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PinkMonkey Digital Library-Sister Carrie by Theodore Dreiser


"Well, then, any time you find it convenient to move in, they are
ready. The boy will bring you the keys at the door."

Carrie noted the elegantly carpeted and decorated hall, the
marbelled lobby, and showy waiting-room. It was such a place as
she had often dreamed of occupying.

"I guess weíd better move right away, donít you think so?" she
observed to Lola, thinking of the commonplace chamber in
Seventeenth Street.

"Oh, by all means," said the latter.

The next day her trunks left for the new abode.

Dressing, after the matinee on Wednesday, a knock came at her
dressing-room door.

Carrie looked at the card handed by the boy and suffered a shock
of surprise.

"Tell her Iíll be right out," she said softly. Then, looking at the
card, added: "Mrs. Vance."

"Why, you little sinner," the latter exclaimed, as she saw Carrie
coming toward her across the now vacant stage. "How in the
world did this happen?"

Carrie laughed merrily. There was no trace of embarrassment in
her friendís manner. You would have thought that the long
separation had come about accidentally.

"I donít know," returned Carrie, warming, in spite of her first
troubled feelings, toward this handsome, good-natured young
matron.

"Well, you know, I saw your picture in the Sunday paper, but
your name threw me off. I thought it must be you or somebody
that looked just like you, and I said: ĎWell, now, I will go right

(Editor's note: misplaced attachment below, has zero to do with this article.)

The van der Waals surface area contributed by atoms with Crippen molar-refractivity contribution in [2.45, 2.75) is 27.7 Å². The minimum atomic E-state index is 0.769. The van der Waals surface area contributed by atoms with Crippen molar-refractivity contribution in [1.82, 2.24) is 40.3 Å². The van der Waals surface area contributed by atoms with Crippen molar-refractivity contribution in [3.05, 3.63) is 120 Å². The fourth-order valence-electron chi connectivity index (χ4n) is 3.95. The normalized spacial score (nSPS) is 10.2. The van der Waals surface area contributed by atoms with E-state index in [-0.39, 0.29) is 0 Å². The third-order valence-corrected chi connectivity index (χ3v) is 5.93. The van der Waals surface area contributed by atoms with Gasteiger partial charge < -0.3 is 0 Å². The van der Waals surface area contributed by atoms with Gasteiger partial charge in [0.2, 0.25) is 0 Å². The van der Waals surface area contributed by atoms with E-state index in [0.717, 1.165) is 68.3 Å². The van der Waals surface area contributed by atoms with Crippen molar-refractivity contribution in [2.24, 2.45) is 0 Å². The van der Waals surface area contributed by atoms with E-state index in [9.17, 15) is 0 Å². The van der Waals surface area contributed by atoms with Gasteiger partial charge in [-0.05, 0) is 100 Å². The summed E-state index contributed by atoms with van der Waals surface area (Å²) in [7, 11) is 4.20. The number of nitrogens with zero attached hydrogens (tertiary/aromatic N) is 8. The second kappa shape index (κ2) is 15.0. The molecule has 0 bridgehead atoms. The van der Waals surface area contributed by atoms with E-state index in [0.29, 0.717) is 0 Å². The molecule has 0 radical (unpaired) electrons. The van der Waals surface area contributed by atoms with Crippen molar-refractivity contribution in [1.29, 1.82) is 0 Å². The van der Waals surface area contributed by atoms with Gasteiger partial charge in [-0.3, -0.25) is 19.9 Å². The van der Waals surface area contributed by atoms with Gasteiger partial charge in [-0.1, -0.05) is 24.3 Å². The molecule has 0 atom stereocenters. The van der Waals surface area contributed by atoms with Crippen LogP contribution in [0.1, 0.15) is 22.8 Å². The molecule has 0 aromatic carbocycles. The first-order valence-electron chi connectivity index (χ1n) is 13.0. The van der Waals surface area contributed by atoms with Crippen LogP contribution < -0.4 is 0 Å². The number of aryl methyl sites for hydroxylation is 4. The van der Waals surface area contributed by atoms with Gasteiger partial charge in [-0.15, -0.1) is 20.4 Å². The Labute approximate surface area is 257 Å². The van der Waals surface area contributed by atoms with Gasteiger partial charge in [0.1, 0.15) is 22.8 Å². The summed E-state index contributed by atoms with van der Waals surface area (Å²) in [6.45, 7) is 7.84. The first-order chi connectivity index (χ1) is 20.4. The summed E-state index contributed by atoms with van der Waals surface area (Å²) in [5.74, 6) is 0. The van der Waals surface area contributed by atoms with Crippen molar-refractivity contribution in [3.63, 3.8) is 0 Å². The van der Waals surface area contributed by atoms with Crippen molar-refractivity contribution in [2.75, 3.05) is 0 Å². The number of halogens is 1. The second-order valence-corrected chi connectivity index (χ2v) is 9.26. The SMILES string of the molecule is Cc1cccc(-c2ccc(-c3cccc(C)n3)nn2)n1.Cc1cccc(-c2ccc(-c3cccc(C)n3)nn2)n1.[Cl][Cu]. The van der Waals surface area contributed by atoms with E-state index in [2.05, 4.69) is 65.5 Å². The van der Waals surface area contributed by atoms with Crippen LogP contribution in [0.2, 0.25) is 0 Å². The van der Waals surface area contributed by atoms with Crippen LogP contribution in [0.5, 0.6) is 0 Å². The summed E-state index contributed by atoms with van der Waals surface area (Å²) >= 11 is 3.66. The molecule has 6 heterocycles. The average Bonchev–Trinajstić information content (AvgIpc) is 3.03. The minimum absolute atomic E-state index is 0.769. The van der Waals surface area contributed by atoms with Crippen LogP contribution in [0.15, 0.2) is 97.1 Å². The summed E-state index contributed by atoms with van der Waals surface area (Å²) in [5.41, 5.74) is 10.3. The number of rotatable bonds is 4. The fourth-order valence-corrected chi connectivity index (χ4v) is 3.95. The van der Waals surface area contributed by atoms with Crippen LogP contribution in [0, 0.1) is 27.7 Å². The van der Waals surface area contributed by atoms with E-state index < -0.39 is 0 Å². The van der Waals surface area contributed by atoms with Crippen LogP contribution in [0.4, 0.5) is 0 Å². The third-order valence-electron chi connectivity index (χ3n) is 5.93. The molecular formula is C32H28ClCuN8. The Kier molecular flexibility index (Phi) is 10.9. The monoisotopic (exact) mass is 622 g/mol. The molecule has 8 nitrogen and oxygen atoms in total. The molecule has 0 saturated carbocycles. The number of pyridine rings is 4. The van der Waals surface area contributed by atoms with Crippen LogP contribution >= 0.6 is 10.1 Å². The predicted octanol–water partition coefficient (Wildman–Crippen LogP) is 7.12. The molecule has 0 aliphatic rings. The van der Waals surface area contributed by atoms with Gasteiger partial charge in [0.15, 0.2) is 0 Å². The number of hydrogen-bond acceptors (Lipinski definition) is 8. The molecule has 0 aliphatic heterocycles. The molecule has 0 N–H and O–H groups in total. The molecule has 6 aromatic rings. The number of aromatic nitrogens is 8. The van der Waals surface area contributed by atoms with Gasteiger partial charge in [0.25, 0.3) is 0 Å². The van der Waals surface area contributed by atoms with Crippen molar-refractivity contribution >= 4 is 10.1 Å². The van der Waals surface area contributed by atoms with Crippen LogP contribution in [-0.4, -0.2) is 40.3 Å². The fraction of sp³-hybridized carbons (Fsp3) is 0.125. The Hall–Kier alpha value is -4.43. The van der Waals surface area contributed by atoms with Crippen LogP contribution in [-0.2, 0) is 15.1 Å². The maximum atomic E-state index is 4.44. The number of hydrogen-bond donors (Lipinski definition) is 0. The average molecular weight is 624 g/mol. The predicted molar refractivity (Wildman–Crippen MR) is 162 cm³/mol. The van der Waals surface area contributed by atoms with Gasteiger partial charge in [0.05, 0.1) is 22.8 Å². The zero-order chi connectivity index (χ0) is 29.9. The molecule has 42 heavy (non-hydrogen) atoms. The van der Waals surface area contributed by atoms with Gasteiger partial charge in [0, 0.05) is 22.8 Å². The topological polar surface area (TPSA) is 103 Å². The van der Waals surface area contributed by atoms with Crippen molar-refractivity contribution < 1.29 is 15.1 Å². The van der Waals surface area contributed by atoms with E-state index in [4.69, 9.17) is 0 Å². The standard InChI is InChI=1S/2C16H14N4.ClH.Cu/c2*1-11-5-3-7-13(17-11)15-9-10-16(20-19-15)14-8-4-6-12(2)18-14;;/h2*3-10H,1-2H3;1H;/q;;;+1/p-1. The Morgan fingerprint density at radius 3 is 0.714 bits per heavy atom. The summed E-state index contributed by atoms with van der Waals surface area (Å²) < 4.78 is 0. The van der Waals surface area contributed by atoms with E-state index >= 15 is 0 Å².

down there and see.í I was never more surprised in my life. How
are you, anyway?"

"Oh, very well," returned Carrie. "How have you been?"

"Fine. But arenít you a success! Dear, oh! All the papers talking
about you. I should think you would be just too proud to breathe. I
was almost afraid to come back here this afternoon."

"Oh, nonsense," said Carrie, blushing. "You know Iíd be glad to
see you."

"Well, anyhow, here you are. Canít you come up and take dinner
with me now? Where are you stopping?"

"At the Wellington," said Carrie, who permitted herself a touch of
pride in the acknowledgment.

"Oh, are you?" exclaimed the other, upon whom the name was not
without its proper effect.

Tactfully, Mrs. Vance avoided the subject of Hurstwood, of
whom she could not help thinking. No doubt Carrie had left him.
That much she surmised.

"Oh, I donít think I can," said Carrie, "to-night. I have so little
time. I must be back here by 7.30. Wonít you come and dine with
me?"

"Iíd be delighted, but I canít to-night," said Mrs. Vance, studying
Carrieís fine appearance. The latterís good fortune made her seem
more than ever worthy and delightful in the otherís eyes. "I
promised faithfully to be home at six." Glancing at the small gold
watch pinned to her bosom, she added: "I must be going, too. Tell
me when youíre coming up, if at all."

"Why, any time you like," said Carrie.

"Well, to-morrow then. Iím living at the Chelsea now."

"Moved again?" exclaimed Carrie, laughing.

"Yes. You know I canít stay six months in one place. I just have
to move. Remember now-half-past five."

"I wonít forget," said Carrie, casting a glance at her as she went
away. Then it came to her that she was as good as this woman
now-perhaps better. Something in the otherís solicitude and
interest made her feel as if she were the one to condescend.

Now, as on each preceding day, letters were handed her by the
doorman at the Casino. This was a feature which had rapidly
developed since Monday. What they contained she well knew.
Mash notes were old affairs in their mildest form. She
remembered having received her first one far back in Columbia
City. Since then, as a chorus girl, she had received others-
gentlemen who prayed for an engagement. They were common
sport between her and Lola, who received some also. They both
frequently made light of them.
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PinkMonkey Digital Library-Sister Carrie by Theodore Dreiser



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